March is a month where snowy weather starts to subside in much of the U.S., but not Colorado. In fact, March is typically the state’s snowiest month, followed by April. This means that a spring break ski or snowboard trip is a fine way to spend some time off. While this month usually brings a lot of snow, it also features higher temperatures that make getting out and about a little easier than during a month like January.
Celebrating St. Paddy’s Day in Denver or Boulder is always a blast, but there’s one event that happens in Colorado that you can’t experience anywhere else in the world: Frozen Dead Guy Days. This annual tradition celebrates a literal frozen dead guy with music, booze, and loads of bizarre games and contests. Check out other March events.
Traditionally, April is the last month of the ski and snowboard season in Colorado, though at least one resort is known for staying open much later when conditions allow. Along with the temperatures, the fishing season also warms up in April and hits its peak in late spring. This month is a good time to explore the biggest cities like Denver, Boulder, and Colorado Springs, as well as the state’s high country.
April features special terrific annual events like the Taste of Vail and special music festivals throughout the state. If you’re a flower fan, this is the best time of the year to visit the Denver Botanic Gardens where 10,000 tulip bulbs burst into bloom.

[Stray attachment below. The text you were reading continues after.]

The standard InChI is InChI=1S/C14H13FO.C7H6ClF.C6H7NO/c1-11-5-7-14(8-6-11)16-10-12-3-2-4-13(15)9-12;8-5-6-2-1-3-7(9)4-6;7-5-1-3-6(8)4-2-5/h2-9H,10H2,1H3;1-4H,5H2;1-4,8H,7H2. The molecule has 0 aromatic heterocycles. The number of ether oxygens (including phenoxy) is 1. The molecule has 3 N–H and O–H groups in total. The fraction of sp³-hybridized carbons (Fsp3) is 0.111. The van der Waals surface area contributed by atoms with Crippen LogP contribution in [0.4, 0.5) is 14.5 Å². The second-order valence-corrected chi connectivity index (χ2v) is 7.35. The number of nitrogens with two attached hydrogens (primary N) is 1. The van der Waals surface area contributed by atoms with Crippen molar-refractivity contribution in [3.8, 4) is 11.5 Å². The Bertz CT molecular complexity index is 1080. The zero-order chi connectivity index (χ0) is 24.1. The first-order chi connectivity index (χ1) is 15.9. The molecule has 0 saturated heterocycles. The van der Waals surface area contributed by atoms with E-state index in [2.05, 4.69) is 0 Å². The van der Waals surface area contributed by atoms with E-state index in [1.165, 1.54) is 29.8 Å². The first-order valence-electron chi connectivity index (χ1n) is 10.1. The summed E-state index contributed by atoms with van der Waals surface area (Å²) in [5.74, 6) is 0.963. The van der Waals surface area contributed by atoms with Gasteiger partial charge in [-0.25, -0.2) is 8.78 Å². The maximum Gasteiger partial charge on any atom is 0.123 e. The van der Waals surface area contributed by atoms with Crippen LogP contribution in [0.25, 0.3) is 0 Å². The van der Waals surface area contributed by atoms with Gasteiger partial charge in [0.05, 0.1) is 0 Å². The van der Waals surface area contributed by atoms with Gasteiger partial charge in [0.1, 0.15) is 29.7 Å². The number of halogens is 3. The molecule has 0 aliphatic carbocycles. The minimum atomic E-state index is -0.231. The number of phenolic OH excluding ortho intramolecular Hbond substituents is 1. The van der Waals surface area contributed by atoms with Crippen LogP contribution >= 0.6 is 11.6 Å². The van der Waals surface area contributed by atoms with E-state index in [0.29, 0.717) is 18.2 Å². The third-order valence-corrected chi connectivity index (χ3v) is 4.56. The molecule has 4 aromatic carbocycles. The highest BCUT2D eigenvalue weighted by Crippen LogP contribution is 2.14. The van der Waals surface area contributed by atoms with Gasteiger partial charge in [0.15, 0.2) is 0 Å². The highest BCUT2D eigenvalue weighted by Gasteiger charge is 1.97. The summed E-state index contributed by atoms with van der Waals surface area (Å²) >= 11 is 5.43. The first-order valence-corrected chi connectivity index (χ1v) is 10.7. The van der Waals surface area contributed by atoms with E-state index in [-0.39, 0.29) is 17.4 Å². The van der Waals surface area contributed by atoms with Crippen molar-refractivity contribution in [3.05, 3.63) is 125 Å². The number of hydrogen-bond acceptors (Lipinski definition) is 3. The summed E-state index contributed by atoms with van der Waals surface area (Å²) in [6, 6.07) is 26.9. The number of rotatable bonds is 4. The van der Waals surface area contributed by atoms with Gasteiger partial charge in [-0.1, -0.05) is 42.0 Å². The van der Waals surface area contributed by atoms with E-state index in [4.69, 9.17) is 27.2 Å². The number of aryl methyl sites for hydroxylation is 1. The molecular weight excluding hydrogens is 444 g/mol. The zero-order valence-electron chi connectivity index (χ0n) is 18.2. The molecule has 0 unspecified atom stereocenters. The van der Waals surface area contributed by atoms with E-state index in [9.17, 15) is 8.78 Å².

With comfortable temperatures and everything in full bloom, May is an ideal time to visit Colorado for any reason. Fishing season is in full gear by this time, and the state’s mountains are a joy to experience in May. You might be surprised to learn that many locations in the state get pretty hot over the summer, but not during may. Waterfalls are also at their peak around this time year due to raging rivers and Rocky Mountain snow melt.
This is a time of year when you’ll be able to explore Loveland, Pueblo, and other cities along the Front Range comfortably, though you’ll still want to bring a jacket for chillier days, especially if you plan on visiting the mountains. Denver hosts some great festivals in May, including the Denver Arts Festival and the Cinco de Mayo Festival.